"No obstacles are insurmountable when God commands and we obey"
- - Heber J. Grant
January 20, 2014
Television from On High
by Kathryn H. Kidd

I got a letter from the Amazon.com people last month. It is only fitting that I get letters from them, considering that I, alone, am keeping the entire Amazon empire afloat. Amazon shouldn’t just be sending me letters; it should be sending me bonbons. Good-looking he-men from Amazon should be rubbing my neck and fluffing my pillows, for all the business I give the corporation.

But I digress. The letter I got from Amazon was not an invitation for Fluffy and me to spend a month at a private island off Costa Rica, at their expense. Instead it was a paltry “reminder” of something I did not know, which is that because I was an Amazon Prime member, I am also eligible for free downloads of television shows and movies. I had become a Prime member just to save money on postage, but I guess there are other benefits I had not henceforth used.

The first thing I did was to throw the letter in the trash. Even though many of our friends virtuously tell us they have thrown their televisions away, Fluffy and I are so hooked to our TiVo that we might as well have plugs protruding from our fluffy bunny tails. Indeed, our family motto is, “If it moves…. [we watch it]”

This is just a slight exaggeration. We do not watch anything starring Honey Boo Boo, brides, gypsies, plural wives, or little people, which means there is not much we watch on TLC. But for the most part, we are embarrassed about how much television we watch already. When I saw the letter from Amazon, the first thing I thought was that the last thing we need is to watch more television than we already do.

Then I realized that Amazon was trying to get us to watch quality television. It was trying to get us to watch shows from the BBC. It was trying to get us to watch “Duck Dynasty.” After some heavy reconsideration, I pulled the letter out of the trash and gave it to Fluffy.

I figured that Fluffy could do the technical work to get us hooked up, and I was right. Soon we were on our way to watching even more television than we already did. We had to start out watching “Sherlock” because watching shows produced in Britain would prove how cultured we are. (It helped that we quickly became as fascinated with the series as our friends said we would be.)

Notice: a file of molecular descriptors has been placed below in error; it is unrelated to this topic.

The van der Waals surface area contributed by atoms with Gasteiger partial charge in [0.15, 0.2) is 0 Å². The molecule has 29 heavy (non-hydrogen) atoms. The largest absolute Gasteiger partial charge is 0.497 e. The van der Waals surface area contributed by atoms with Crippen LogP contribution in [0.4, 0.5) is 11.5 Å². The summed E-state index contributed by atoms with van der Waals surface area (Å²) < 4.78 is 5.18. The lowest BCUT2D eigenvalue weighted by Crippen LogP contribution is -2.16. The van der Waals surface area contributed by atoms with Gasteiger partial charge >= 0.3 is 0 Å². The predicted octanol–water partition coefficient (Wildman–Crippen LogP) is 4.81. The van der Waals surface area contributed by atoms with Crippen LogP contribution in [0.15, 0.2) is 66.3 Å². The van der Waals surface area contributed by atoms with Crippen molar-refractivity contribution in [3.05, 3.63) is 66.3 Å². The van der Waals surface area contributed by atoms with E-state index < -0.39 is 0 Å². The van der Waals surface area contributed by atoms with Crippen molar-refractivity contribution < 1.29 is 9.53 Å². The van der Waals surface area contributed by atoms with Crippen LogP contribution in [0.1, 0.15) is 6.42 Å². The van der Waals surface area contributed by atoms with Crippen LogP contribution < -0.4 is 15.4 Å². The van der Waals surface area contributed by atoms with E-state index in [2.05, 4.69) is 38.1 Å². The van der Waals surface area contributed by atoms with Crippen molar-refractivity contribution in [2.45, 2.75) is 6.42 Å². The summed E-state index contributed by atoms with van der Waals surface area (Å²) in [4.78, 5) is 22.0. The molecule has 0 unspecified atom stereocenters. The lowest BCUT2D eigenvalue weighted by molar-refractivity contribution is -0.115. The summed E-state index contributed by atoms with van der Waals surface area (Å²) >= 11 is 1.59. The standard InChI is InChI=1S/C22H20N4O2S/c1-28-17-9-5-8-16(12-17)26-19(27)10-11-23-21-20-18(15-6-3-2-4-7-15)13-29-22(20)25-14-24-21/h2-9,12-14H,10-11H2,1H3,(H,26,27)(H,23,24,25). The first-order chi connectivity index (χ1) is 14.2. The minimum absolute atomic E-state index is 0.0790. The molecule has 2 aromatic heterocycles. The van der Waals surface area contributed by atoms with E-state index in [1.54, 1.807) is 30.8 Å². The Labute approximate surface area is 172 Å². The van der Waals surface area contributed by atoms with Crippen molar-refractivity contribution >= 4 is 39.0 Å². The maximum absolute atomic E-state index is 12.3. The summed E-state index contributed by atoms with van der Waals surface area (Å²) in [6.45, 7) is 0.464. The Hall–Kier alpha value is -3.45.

Then we had to watch at least a little of “Duck Dynasty,” just to see what all the hoopla was about. We were impressed enough with it that I wrote a whole column about it. Then I accidentally saved this column over it and lost it forever, or at least until Fluffy undeleted it for me. Good old Coma Brain. Sometimes I have the cognitive powers of a potato chip.

Finally, though, we settled on a show we had seen many years ago — “Quantum Leap.” Fluffy had never seen the two-hour pilot and I had forgotten it, so we settled down with some popcorn and decided to enjoy ourselves.

We were stunned. God was there. I don’t mean that there was an unseen spiritual presence as we watched the television show. What I mean was that God was referred to throughout the show as though the characters believed in Him.

Furthermore, one of the theories why Sam, the main character in “Quantum Leap,” is unable to find his way home is that he is on a mission from God. No sooner does Sam correct a cosmic injustice than he leaps again into another time and place with a new mission.

And God Himself even makes an appearance in the show’s last episode, playing the role of a Pennsylvania bartender whose real identity becomes more apparent as the show progresses.

How many times recently have you seen God on series television? Never — that’s how many. But throughout “Quantum Leap,” even before His appearance in the final episode, God is referred to as God — not by backwoods rednecks like the “Duck Dynasty” people, but by scientists who should know better. What a refreshing thing to see!

Watching the few episodes of “Quantum Leap” that we have watched has made me sad for the time we live in. Of course, I doubt that God would want to make an appearance on anything starring Honey Boo Boo. But He might enjoy an occasional cameo on a nature show, or maybe a cooking show. Who knows? He might show up on “The Amazing Race,” if only somebody bothered to invite Him.